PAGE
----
who have superstitious respect for certain individuals, but who have no property and no chiefs, to peoples who exhibit the phenomenon of superstitious reverence attached to wealthy rulers or to judges. To take the example of Ireland, as described in the Senchus Mor, we learn that the chiefs, just like the Angakuts of the Eskimo, had "power to make fair or foul weather" in the literal sense of the words. In Africa, in the same way, as Bosman, the old traveller, says, "As to what difference there is between one negro and another, the richest man is the most honoured," yet the most honoured man has the same magical power as the poor Angatuks of the Eskimo.
"In the Solomon Island," says Mr. Codrington, "there is nothing to prevent a common man from becoming a chief, if he can show that he has the mana (supernatural power) for it."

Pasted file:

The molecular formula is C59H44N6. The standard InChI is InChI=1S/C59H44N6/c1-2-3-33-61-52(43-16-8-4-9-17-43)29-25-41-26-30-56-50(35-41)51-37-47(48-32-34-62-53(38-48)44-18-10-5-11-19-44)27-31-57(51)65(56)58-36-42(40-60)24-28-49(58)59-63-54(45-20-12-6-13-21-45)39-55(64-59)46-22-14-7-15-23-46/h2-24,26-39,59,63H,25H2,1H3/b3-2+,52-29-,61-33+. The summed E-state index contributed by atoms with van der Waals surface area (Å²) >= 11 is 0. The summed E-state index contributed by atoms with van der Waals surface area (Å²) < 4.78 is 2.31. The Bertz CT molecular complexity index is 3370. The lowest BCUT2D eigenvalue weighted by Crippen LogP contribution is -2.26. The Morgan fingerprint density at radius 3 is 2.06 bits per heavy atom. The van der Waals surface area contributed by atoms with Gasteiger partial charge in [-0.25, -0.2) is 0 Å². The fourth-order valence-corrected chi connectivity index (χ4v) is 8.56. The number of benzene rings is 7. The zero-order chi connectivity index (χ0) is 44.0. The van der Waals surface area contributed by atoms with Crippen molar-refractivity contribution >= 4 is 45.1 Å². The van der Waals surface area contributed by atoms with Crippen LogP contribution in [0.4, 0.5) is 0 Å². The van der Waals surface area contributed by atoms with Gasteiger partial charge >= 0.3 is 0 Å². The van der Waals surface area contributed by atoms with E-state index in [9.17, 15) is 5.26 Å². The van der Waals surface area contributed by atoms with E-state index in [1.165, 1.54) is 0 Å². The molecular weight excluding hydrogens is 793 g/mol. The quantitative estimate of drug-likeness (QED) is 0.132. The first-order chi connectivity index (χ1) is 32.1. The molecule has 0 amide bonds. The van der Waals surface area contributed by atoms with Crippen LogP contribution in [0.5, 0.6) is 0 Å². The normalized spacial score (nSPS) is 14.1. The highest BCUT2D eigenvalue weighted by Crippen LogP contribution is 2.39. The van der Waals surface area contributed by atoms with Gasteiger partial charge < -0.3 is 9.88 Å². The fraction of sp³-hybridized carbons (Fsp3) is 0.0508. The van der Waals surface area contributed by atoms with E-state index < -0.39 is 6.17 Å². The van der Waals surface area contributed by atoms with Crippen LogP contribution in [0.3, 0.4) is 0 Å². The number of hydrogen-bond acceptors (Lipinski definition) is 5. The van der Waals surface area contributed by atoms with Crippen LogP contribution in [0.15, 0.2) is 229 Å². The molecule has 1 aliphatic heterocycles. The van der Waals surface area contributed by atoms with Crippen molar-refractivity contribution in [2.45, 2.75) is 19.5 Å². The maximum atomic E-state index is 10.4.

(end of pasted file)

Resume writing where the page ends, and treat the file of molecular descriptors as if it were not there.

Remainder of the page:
Though it is anticipating a later stage of this inquiry, we must here observe that the sacredness, and even the magical virtues of barbarous chiefs seem to have descended to the early leaders of European races. The children of Odin and of Zeus were "sacred kings." The Homeric chiefs, like those of the Zulus and the Red Men, and of the early Irish and Swedes, exercised an influence over the physical universe. Homer speaks of "a blameless king, one that fears the gods, and reigns among many men and mighty, and the black earth bears wheat and barley, and the sheep